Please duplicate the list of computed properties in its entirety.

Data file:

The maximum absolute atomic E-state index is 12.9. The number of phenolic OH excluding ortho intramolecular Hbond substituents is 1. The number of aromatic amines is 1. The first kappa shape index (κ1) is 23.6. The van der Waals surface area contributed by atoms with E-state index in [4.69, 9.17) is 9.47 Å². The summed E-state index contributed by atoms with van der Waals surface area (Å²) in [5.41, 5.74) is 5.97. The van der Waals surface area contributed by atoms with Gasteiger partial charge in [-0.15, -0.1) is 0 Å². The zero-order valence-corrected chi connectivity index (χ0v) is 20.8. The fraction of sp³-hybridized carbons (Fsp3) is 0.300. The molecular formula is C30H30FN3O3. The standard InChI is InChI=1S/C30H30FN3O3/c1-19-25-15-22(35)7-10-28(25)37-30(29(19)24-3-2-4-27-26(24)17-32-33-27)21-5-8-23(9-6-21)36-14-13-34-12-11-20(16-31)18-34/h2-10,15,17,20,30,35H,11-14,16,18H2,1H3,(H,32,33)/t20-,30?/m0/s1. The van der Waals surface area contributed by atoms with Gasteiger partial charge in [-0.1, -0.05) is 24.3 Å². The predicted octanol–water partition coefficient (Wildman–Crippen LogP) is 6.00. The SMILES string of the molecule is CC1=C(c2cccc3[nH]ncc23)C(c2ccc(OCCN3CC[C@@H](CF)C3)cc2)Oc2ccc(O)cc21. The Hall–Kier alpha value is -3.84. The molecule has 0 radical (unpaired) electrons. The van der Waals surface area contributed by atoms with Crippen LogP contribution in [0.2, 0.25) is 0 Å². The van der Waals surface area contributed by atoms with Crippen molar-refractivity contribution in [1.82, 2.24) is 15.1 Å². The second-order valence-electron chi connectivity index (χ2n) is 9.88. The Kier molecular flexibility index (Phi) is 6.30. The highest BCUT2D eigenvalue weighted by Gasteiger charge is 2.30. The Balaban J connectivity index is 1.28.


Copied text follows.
The maximum absolute atomic E-state index is 12.9. The number of phenolic OH excluding ortho intramolecular Hbond substituents is 1. The number of aromatic amines is 1. The first kappa shape index (κ1) is 23.6. The van der Waals surface area contributed by atoms with E-state index in [4.69, 9.17) is 9.47 Å². The summed E-state index contributed by atoms with van der Waals surface area (Å²) in [5.41, 5.74) is 5.97. The van der Waals surface area contributed by atoms with Gasteiger partial charge in [-0.15, -0.1) is 0 Å². The zero-order valence-corrected chi connectivity index (χ0v) is 20.8. The fraction of sp³-hybridized carbons (Fsp3) is 0.300. The molecular formula is C30H30FN3O3. The standard InChI is InChI=1S/C30H30FN3O3/c1-19-25-15-22(35)7-10-28(25)37-30(29(19)24-3-2-4-27-26(24)17-32-33-27)21-5-8-23(9-6-21)36-14-13-34-12-11-20(16-31)18-34/h2-10,15,17,20,30,35H,11-14,16,18H2,1H3,(H,32,33)/t20-,30?/m0/s1. The van der Waals surface area contributed by atoms with Gasteiger partial charge in [-0.1, -0.05) is 24.3 Å². The predicted octanol–water partition coefficient (Wildman–Crippen LogP) is 6.00. The SMILES string of the molecule is CC1=C(c2cccc3[nH]ncc23)C(c2ccc(OCCN3CC[C@@H](CF)C3)cc2)Oc2ccc(O)cc21. The Hall–Kier alpha value is -3.84. The molecule has 0 radical (unpaired) electrons. The van der Waals surface area contributed by atoms with Crippen LogP contribution in [0.2, 0.25) is 0 Å². The van der Waals surface area contributed by atoms with Crippen molar-refractivity contribution in [1.82, 2.24) is 15.1 Å². The second-order valence-electron chi connectivity index (χ2n) is 9.88. The Kier molecular flexibility index (Phi) is 6.30. The highest BCUT2D eigenvalue weighted by Gasteiger charge is 2.30. The Balaban J connectivity index is 1.28.